As a fiction writer, I’ve always got my radar out for unusual characters — people who respond to life in unexpected ways. I’m not so interested in eccentric or misunderstood individuals — they’re already established types in modern fiction. But the unusually brave, intelligent, compassionate — yes, even happy! — people we see around us or connect with in cyberspace? They are most interesting. I watch and listen to them, wanting to learn: Why do you feel that? Why would you do that? Who are you really? And I write, because I want others to know them too.
I could see Will in my mind’s eye, sitting on the post office steps. I felt the happiness that stole over him in a moment, when I read what he wrote in his blog. What he’d discovered should have unsettled him: as a college sophomore, he was an unmarried father. But he seemed deliriously happy. Was I misreading him? I only know what he wrote. –Jeanne Hammond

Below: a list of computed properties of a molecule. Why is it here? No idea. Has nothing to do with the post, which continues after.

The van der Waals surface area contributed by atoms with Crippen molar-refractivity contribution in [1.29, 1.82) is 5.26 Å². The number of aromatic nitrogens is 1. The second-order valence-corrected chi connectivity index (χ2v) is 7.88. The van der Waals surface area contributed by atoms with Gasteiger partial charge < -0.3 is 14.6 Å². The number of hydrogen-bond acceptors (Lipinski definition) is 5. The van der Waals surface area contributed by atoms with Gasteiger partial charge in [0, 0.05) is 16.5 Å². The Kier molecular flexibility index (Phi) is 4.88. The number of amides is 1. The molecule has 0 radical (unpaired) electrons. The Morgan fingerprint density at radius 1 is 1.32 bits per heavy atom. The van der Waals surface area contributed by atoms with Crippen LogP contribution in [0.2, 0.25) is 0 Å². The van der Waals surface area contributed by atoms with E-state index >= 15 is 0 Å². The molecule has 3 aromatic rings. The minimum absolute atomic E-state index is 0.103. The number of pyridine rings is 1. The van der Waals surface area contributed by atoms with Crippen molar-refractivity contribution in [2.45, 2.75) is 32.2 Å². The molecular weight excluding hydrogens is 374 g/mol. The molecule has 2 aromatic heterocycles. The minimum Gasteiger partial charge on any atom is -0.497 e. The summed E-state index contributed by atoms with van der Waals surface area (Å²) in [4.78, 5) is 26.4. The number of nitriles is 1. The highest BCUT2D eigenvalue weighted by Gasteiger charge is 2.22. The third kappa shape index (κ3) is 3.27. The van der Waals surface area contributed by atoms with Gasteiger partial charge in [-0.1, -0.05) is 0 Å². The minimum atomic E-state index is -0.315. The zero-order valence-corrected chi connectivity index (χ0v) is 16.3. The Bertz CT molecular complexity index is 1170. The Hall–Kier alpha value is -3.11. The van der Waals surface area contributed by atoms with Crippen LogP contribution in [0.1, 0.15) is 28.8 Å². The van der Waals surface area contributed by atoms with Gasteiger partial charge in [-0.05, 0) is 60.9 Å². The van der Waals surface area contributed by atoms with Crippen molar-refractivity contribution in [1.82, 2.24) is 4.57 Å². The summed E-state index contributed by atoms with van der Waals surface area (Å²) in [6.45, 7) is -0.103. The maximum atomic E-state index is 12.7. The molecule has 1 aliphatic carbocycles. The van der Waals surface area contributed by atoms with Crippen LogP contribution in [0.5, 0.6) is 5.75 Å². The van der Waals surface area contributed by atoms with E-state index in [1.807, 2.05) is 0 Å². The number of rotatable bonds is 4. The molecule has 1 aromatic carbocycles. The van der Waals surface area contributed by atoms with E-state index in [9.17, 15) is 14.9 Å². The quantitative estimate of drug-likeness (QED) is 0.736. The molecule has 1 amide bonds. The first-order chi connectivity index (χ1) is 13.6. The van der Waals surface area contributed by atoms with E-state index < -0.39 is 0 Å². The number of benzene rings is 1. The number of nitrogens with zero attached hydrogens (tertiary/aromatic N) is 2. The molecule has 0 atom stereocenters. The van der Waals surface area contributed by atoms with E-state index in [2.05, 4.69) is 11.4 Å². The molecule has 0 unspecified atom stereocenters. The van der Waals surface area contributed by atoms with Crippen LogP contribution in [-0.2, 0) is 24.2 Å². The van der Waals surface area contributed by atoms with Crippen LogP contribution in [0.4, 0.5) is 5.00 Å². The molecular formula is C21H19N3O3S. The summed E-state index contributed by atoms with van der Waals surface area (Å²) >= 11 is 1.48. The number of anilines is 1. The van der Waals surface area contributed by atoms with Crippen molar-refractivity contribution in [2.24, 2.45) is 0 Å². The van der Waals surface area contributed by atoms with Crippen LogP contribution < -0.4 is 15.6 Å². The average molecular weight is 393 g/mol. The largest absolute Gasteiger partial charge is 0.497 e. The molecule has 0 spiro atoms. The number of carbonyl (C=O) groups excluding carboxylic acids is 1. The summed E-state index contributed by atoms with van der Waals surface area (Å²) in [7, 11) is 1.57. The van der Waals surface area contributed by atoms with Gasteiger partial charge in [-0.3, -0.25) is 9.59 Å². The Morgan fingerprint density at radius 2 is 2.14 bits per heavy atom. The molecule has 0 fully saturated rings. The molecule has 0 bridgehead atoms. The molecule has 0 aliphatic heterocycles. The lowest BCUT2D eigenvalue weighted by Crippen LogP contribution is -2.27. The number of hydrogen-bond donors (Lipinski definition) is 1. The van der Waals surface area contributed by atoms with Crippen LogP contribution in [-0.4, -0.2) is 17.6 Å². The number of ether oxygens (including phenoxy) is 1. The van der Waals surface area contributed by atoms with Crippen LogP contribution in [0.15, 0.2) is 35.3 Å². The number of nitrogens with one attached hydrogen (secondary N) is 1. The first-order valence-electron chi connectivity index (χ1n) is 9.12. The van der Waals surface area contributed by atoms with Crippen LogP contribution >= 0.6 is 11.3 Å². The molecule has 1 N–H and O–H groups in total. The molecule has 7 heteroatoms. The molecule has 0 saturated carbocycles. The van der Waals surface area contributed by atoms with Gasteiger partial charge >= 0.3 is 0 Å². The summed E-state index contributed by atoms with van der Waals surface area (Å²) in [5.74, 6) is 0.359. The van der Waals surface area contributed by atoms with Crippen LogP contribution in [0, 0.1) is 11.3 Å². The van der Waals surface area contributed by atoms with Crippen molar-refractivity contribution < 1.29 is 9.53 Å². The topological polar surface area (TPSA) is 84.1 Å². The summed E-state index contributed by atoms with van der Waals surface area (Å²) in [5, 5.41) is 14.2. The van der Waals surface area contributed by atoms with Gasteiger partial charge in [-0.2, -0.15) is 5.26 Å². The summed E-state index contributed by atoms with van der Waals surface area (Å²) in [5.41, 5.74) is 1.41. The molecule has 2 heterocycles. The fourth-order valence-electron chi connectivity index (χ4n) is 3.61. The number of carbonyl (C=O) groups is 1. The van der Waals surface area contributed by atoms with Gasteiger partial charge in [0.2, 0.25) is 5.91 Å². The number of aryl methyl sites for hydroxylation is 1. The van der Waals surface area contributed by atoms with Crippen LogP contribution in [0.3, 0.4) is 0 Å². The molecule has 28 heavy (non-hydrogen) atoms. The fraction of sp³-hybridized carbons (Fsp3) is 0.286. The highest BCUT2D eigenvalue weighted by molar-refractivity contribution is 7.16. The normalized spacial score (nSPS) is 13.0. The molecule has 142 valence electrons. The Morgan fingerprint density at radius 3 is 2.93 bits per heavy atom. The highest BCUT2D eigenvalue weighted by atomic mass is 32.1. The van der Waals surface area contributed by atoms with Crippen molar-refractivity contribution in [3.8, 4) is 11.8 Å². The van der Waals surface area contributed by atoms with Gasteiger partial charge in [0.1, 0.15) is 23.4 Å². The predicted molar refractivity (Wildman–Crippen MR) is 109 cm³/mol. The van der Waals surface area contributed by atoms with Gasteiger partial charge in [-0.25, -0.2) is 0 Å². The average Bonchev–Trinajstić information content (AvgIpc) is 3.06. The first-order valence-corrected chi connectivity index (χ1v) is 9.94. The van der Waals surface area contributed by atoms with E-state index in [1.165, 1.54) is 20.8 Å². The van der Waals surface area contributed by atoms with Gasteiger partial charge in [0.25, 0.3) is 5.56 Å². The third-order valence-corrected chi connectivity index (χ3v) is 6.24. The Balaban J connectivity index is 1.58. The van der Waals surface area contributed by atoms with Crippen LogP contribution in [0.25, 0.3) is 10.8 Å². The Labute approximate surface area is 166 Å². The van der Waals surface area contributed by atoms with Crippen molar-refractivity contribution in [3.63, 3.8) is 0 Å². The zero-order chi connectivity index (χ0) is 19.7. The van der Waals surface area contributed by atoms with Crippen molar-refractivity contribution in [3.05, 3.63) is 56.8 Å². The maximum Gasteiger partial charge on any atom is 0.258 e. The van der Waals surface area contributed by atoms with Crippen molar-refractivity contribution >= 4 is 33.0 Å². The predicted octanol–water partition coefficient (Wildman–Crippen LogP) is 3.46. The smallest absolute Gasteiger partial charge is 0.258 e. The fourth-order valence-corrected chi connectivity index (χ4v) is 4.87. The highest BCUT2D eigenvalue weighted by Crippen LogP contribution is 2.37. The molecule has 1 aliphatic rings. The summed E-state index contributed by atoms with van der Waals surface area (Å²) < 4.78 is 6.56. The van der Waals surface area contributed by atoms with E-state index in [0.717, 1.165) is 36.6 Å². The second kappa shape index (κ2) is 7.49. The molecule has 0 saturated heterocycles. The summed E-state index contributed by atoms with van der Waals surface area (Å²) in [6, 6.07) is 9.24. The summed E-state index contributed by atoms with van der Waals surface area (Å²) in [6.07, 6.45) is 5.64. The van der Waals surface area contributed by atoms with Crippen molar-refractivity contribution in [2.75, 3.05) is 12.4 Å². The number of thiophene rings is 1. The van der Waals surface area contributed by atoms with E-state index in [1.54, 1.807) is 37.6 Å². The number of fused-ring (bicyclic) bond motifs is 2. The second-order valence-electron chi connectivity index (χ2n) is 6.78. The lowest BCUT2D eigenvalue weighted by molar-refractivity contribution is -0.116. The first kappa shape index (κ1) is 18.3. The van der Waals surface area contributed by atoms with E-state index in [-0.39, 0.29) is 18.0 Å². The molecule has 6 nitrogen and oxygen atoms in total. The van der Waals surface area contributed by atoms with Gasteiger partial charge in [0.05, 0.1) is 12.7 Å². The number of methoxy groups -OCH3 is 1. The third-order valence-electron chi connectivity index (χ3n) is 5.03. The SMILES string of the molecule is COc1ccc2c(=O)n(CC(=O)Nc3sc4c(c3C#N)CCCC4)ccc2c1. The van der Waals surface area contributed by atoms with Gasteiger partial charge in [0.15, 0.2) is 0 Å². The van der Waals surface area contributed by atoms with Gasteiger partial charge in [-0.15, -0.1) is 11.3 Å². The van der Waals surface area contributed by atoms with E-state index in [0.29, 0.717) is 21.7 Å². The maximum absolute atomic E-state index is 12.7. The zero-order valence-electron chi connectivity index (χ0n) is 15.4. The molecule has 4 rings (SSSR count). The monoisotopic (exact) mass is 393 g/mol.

I watch the glassy headlights of turning cars, the streetlights as they bloom a teary yellow. Somehow in this dim dazzle my mind presents a thought, one clear as a signal change. Maria’s child is my child. That fact and its startling rightness push out of my lungs like a war whoop: Arrgaahh! I’m up and running to the circle at Union Station, my old ground zero. Arms in the air, I exhale and think, Oh, my God. I want to call Maria immediately, but she doesn’t have a cell phone. I stand and look up at the ink-blue sky. The tree giant flagpoles clink. Only one flag still undulates above, its stripes spot-lit. I watch those patriot waves in silent animation, until a maintenance man in a jumpsuit yanks the pulley hard, and the flag flies clean off the line. It floats up, then down, down, to soft-land on my head –- for I do a quick break-dance to keep it off the ground. Quixote’s back! Yes, and the idiot wearing his country’s stripes is going to be a father! And I feel joy. That’s the only word for it. I brood on two facts — that I exist in particular, and that another particular person will exist because of me. He or she will be related to who I am, somehow. A new someone is undeniably coming, someone I will know and help care for. I think about this, as I walk back to campus along Massachusetts Avenue. All that’s left of January’s white-gray drifts are the salt lines from where the ice and snow have receded. Scrappy urban trees are budding day-glow green, and I feel I’ve got life by its newly minted fingertips.